According to documents made public this month in London, officials there recently rejected a U.S. offer to transfer 10 former British residents from Guantanamo to the United Kingdom...
So, what is the plan of the critics to deal with those captured in the War on Terror? Of course there is no plan. Or rather, the plan is that the US continue to do the heavy lifting, while everybody else gets to earn appeasing-points by biting our ankles. "We're not your target. It's those meanie Americans you should attack."
October 17, 2006
"apparently inexplicable behaviors become obvious..."
I saw this in a post by AOG:
...This post at the Daily Duck about the NCAA’s rabid enforcement against “offensive” logos reminds me of an incident that was formative for me back in my college days.
One of the second tier protestors of the fad at the time (anti-apartheid, I think, but doesn’t really matter) was a friend of a friend and so I exchanged views with her now and then. I thought even at the time that the protests were silly and their stated policies more likely than not to be counter-productive to their stated aims. I pursued that subject and eventually ended up with the following scenario as a litmus test:There is a village and the people in it are starving. You can carry in food yourself and distribute it, saving 10 people from starving. Or, you can have a robot carry the food in and it, being stronger, would transport enough food to save 100 people. What do you do?To both of this this required no thought but for different answers. As you may guess, I was for the robot. The FOAF was for carrying it herself, because other[wise] it wouldn’t be evident that you cared. It took me a while to really come to grips with the concept that ordinary, non-deranged people thought that way but it has come to symbolize for me the essential narcissism of the MAL and provide a powerful analytical tool. It is frequently the case that if you presume that the protestors of this ilk are driven primarily by concerns about their own image (internal and external), apparently inexplicable behaviors become obvious.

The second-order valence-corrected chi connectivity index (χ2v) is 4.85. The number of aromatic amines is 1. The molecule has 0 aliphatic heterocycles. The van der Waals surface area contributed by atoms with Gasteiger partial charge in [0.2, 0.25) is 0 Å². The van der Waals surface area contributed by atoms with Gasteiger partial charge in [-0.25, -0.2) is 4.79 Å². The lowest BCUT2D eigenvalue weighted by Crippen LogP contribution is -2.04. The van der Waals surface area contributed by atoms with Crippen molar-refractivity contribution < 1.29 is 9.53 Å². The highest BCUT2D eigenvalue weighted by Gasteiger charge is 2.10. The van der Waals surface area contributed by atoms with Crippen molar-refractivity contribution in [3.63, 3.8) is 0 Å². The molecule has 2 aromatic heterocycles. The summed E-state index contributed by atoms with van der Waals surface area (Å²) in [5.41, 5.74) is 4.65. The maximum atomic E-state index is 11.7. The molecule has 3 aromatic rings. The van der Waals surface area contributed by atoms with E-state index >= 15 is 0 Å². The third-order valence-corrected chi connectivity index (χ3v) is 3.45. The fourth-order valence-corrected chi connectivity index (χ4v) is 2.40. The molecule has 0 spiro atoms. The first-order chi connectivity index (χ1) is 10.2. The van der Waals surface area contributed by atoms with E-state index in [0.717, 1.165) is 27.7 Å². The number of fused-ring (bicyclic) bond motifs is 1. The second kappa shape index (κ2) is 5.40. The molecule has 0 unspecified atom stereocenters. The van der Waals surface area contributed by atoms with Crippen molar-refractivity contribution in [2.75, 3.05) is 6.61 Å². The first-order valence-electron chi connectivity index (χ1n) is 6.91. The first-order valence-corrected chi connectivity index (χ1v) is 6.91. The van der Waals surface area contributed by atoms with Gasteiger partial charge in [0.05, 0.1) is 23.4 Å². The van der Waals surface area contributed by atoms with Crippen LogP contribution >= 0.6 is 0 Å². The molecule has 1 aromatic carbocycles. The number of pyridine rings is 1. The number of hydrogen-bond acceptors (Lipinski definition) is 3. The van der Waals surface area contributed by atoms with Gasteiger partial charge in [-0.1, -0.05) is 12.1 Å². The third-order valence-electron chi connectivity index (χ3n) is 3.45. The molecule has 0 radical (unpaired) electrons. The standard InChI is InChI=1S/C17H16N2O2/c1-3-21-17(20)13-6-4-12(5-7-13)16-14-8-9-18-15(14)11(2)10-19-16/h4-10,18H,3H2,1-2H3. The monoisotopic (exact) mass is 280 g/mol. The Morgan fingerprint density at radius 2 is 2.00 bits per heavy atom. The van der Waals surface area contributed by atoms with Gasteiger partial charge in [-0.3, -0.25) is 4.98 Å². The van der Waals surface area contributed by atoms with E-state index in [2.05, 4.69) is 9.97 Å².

In this case, it’s not about the feathers, or the Native Americans, but about the enforcers looking like crusaders for the oppressed...
Well, we see this sort of thing every day. Try explaining to a liberal that raising the Minimum Wage is not going to help the poor. Or try telling a "pacifist" that their actions are causing wars, or killing people, as I have. They won't engage the question in any logical way, but the message of their squirrelly answers is that that's perfectly OK! As long as you are doing the "right" thing, as long as the symbolism is right, the fact that they are hurting the poor, or causing wars and killing people is of no moment. (And the subtext of their subtext is that even using logic and clear thought is heartless and contributes to climate change.)